One of those recent dreams came with Aereo -- the defunct digital Internet-delivered TV service -- where customers came running. Turns out that in the last six months of its existence, even with the big media sharks looking to take Aereo down. Aereo grew its subscriber base by 40%, to 108,000 subscribers in 14 cities.
Aereo’s price was between $8 and $12 a month -- far less than the $80 to $100 a month traditional pay TV providers offer.
Now you can see why the likes of CBS, Sony, Dish and HBO are looking to start their own Internet TV services with a similarly low price point. For example, the CBS All Access cloud-based service is priced at $5.99 a month.
How to sustain such services? CBS All Access service, for example, doesn’t include NFL programming, which will eliminate a huge segment of overall TV viewership. Consumers might balk at other services if, for example, they don’t include local TV stations/outlet, weather, or other high-profile programming.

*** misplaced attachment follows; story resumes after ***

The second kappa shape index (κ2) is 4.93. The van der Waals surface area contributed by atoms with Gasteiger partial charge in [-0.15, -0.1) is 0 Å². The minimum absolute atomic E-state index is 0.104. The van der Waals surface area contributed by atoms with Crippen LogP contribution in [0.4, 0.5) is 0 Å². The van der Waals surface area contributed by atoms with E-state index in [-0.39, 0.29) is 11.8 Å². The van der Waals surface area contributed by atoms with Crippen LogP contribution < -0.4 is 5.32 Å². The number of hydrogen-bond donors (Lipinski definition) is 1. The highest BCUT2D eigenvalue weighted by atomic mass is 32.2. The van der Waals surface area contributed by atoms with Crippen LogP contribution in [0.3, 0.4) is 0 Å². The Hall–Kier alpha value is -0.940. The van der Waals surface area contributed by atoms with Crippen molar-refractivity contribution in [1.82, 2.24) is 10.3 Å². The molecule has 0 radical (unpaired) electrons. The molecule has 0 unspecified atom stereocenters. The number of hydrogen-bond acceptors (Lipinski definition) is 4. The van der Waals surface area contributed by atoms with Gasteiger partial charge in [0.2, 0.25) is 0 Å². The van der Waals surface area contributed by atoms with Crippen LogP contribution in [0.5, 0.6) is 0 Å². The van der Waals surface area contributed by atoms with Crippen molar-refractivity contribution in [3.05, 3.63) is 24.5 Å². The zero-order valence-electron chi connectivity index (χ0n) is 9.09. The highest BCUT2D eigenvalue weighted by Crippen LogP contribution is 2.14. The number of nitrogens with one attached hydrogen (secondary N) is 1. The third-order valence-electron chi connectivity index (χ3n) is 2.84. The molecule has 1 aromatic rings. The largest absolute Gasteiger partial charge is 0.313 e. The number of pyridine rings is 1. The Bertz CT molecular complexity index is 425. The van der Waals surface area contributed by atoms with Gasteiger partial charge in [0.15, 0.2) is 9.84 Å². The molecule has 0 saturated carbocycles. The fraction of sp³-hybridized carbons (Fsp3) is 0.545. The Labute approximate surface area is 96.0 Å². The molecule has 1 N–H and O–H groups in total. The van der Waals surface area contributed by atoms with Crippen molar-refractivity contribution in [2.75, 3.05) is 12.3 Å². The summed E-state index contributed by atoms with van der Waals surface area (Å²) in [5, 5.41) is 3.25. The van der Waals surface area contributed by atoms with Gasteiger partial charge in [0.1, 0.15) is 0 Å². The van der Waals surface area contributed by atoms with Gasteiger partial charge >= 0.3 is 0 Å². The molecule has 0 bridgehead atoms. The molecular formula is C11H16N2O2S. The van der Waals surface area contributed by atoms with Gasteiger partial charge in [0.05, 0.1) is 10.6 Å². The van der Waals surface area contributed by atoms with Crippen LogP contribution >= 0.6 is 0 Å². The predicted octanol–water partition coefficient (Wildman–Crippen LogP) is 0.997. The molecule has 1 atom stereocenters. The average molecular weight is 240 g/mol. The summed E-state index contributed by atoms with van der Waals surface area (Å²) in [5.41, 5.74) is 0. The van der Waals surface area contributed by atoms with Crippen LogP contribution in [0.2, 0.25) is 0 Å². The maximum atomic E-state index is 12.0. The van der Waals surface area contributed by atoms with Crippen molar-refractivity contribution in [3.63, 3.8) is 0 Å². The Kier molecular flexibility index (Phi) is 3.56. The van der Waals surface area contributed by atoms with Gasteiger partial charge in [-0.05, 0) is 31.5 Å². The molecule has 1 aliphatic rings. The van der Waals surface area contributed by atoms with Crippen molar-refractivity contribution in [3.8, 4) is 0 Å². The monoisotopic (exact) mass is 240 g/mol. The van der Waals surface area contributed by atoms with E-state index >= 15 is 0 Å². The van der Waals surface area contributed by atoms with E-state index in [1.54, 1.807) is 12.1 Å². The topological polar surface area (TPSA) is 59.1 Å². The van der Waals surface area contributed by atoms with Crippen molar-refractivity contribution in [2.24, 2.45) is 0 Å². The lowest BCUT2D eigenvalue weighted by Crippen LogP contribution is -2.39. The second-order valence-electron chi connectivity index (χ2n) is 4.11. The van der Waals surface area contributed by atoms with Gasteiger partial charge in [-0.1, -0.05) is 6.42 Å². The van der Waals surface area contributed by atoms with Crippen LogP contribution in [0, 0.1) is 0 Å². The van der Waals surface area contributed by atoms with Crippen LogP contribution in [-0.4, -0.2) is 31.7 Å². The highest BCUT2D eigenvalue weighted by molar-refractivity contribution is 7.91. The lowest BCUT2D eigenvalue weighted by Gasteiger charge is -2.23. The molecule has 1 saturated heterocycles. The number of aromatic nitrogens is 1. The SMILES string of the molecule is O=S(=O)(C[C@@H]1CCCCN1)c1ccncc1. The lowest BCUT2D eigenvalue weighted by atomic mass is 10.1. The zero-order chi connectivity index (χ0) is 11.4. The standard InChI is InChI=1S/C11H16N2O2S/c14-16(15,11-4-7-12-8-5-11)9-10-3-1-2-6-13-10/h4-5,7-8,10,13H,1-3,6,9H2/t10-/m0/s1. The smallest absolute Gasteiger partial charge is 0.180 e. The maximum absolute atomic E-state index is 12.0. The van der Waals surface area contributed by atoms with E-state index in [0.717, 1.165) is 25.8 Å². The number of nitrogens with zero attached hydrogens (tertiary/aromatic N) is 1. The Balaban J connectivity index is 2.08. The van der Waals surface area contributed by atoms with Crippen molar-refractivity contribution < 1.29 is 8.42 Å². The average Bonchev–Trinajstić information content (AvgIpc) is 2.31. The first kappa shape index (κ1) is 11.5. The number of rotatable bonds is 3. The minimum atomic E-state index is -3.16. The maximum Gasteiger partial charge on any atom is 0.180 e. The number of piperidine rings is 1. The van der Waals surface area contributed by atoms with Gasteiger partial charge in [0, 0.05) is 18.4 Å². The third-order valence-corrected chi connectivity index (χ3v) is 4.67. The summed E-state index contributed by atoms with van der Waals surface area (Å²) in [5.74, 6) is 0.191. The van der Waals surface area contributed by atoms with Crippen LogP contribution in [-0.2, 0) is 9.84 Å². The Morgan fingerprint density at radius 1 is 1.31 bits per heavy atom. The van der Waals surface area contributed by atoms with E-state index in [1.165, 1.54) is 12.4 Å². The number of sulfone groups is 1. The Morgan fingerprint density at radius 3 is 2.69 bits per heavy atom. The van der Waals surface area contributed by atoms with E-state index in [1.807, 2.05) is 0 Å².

Consumers show no signs of losing their appetite for media and entertainment, but price issues continue, which might make it confusing to big media sellers. How many different business model directions should they be going into to hold on to their entertainment consumers?
Sony dramatically shifted gears from its intended wide-screen theatrical release to digital distribution of “The Interview,” where again price came into play: The movie cost $5.99 on digital platforms. versus the over-$8 average price for a theatrical movie ticket.
Sure, this wasn’t a “Hobbit” or “Transformers” movie. Should the same circumstances surround those big franchise films, it might have been a different story. But this does speak to the fast-changing entertainment arena.